My name is David Carroll and I'm the Director of Collections and Exhibitions at the Utah Museum of Fine Arts where I have worked since 1990.
During the year 2000 a much smaller staff was feverishly working on moving objects and installing exhibitions for a spring 2001 grand reopening in the recently completed Marcia and John Price Museum Building. Then Director Frank Sanguinetti had acquired several objects to highlight the new building, one of which was a larger than life sculpture by California artist Viola Frey titled “Ethnic Man.” I had read some gallery descriptions, seen photographs of Frey’s work and knew a little about her artistic practice. I also knew that the L.A. County Museum of Art had a Frey sculpture similar to the one we were getting, but beyond that I hadn’t done any research on the piece we had acquired. In those hectic months before our grand reopening I didn’t have the time or inclination to think about more than what was in front of me on any given day. I arranged shipping with the Rena Bransten Gallery, Frey’s gallery in San Francisco, but I didn’t ask for details about the shape or size of the shipment. At some point I should have realized that a ten foot tall sculpture made from fired clay would be big, heavy and require some assembly. The moment of rude awakening was deferred until the sculpture arrived.
Fifteen very large and carefully wrapped ceramic pieces on pallets arrived at the museum’s loading dock. The anatomical parts were easily identifiable making the sculpture’s pieces look like parts of a dismembered giant. There were arms, legs, slices of torso and pieces of head. This human puzzle on a very large scale also came with no instructions. Aaron Hardy, the museum’s longtime preparator had the very practical idea of using a larger steel plate on wheels as a base underneath the artist supplied steel base plate. We all knew that once fully assembled “Ethnic Man” would likely never move again without some provision to make him mobile.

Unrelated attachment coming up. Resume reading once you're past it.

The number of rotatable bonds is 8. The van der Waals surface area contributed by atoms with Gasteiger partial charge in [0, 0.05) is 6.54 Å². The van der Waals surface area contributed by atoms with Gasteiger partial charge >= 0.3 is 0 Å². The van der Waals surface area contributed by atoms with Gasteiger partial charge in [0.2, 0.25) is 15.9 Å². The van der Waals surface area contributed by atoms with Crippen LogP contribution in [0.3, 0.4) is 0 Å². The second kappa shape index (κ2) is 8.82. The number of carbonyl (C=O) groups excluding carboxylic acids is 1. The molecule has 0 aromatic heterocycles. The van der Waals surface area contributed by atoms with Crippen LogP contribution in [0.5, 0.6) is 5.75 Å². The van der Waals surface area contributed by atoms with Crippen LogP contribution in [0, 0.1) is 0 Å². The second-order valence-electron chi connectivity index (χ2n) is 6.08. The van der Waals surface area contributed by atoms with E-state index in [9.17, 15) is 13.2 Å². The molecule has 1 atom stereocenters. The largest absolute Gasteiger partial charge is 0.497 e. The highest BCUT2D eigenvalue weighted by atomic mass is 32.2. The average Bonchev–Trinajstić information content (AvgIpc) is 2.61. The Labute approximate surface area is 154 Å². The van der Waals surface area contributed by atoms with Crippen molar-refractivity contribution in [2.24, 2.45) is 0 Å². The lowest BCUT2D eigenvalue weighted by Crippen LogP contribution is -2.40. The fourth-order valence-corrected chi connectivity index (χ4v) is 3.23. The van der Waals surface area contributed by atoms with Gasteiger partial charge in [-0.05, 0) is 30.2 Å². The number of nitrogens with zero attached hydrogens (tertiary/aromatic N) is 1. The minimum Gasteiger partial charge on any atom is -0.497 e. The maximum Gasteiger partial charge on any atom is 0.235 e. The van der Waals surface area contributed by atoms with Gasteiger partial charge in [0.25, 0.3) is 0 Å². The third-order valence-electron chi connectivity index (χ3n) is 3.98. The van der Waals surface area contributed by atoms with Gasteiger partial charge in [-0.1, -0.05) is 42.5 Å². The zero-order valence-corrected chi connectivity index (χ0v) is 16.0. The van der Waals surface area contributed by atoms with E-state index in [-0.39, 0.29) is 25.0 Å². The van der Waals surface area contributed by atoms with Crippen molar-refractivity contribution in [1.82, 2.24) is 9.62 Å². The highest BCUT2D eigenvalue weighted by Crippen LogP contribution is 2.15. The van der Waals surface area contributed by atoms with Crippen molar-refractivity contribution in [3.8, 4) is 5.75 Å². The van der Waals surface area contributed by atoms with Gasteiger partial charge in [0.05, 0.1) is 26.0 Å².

By design the legs were two separate pieces each bolted to the steel base plate. The torso and arms made in five paired sections - left and right - stacked like layers of a cake, bolted together and to the legs. From the front the edge of the necktie covered the seam between the paired sections making them appear as whole layers. The lower portion of the head rested on top of the shoulders held in place by a bolt. Fortunately how it went together was largely self-evident. The real challenge wasn’t figuring out the arrangement of parts, but in putting them all together.
Using the museum’s newly purchased scissor lift Aaron assembled the sculpture piece-by-piece. Each heavy section had to be carefully wrestled into place. The last piece was the crown of “Ethnic Man’s” head. All of the other pieces bolted together - and short of an earthquake - the parts seemed very secure. The very last piece was the crown of the head and it didn’t bolt to anything – that worried us. If it were to fall from ten feet it would most definitely shatter and possibly take out a visitor or two in the process. Either possibility was entirely unacceptable. For this last assembly detail we consulted the artist whose very practical advice was to cement it in place with silicone calk. Finally assembled for a brief respite “Ethnic Man” stayed in the Wattis gallery. Eventually (thanks to the thoughtful addition of wheels) he moved to the second floor balcony where his hulking backlit form could be clearly seen at night from the south. From his high perch he has presided over all manner of events in the museum’s Great Hall ever since – including: exhibits, lectures, weddings, galas, and in football season, the University of Southern California’s official tailgate parties.